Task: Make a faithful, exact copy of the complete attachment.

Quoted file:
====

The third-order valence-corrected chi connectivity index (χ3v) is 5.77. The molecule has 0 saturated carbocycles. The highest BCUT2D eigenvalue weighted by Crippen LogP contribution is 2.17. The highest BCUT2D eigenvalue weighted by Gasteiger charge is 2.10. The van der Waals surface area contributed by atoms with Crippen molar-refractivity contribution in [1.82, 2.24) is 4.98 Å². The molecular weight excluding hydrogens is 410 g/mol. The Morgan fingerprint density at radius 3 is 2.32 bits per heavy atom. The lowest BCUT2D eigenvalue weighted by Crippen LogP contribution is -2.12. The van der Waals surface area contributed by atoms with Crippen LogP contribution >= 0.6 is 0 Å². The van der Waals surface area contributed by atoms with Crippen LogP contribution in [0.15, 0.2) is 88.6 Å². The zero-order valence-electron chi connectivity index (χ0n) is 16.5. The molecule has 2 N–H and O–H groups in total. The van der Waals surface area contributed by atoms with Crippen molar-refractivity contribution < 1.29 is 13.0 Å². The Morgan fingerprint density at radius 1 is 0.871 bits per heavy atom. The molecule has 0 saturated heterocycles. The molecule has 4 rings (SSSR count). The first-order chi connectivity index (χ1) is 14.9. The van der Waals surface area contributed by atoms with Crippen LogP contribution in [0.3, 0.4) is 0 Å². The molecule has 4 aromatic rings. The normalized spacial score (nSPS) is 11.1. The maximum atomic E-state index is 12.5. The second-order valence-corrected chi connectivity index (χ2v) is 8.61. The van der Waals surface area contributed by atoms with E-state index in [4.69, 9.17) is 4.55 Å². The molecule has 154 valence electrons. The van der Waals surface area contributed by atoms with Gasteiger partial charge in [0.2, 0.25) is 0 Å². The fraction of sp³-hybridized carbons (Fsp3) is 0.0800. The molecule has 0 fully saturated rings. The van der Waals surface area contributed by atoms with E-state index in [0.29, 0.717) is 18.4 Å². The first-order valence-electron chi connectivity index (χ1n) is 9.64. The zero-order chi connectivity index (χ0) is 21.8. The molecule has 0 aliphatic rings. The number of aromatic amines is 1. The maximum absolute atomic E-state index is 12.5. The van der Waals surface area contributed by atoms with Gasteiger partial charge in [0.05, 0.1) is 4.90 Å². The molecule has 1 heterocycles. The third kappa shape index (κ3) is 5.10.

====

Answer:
The third-order valence-corrected chi connectivity index (χ3v) is 5.77. The molecule has 0 saturated carbocycles. The highest BCUT2D eigenvalue weighted by Crippen LogP contribution is 2.17. The highest BCUT2D eigenvalue weighted by Gasteiger charge is 2.10. The van der Waals surface area contributed by atoms with Crippen molar-refractivity contribution in [1.82, 2.24) is 4.98 Å². The molecular weight excluding hydrogens is 410 g/mol. The Morgan fingerprint density at radius 3 is 2.32 bits per heavy atom. The lowest BCUT2D eigenvalue weighted by Crippen LogP contribution is -2.12. The van der Waals surface area contributed by atoms with Crippen LogP contribution >= 0.6 is 0 Å². The van der Waals surface area contributed by atoms with Crippen LogP contribution in [0.15, 0.2) is 88.6 Å². The zero-order valence-electron chi connectivity index (χ0n) is 16.5. The molecule has 2 N–H and O–H groups in total. The van der Waals surface area contributed by atoms with Crippen molar-refractivity contribution < 1.29 is 13.0 Å². The Morgan fingerprint density at radius 1 is 0.871 bits per heavy atom. The molecule has 0 saturated heterocycles. The molecule has 4 rings (SSSR count). The first-order chi connectivity index (χ1) is 14.9. The van der Waals surface area contributed by atoms with Crippen LogP contribution in [0.3, 0.4) is 0 Å². The molecule has 4 aromatic rings. The normalized spacial score (nSPS) is 11.1. The maximum atomic E-state index is 12.5. The second-order valence-corrected chi connectivity index (χ2v) is 8.61. The van der Waals surface area contributed by atoms with E-state index in [4.69, 9.17) is 4.55 Å². The molecule has 154 valence electrons. The van der Waals surface area contributed by atoms with Gasteiger partial charge in [0.2, 0.25) is 0 Å². The fraction of sp³-hybridized carbons (Fsp3) is 0.0800. The molecule has 0 fully saturated rings. The van der Waals surface area contributed by atoms with E-state index in [0.29, 0.717) is 18.4 Å². The first-order valence-electron chi connectivity index (χ1n) is 9.64. The zero-order chi connectivity index (χ0) is 21.8. The molecule has 0 aliphatic rings. The number of aromatic amines is 1. The maximum absolute atomic E-state index is 12.5. The van der Waals surface area contributed by atoms with Gasteiger partial charge in [0.05, 0.1) is 4.90 Å². The molecule has 1 heterocycles. The third kappa shape index (κ3) is 5.10.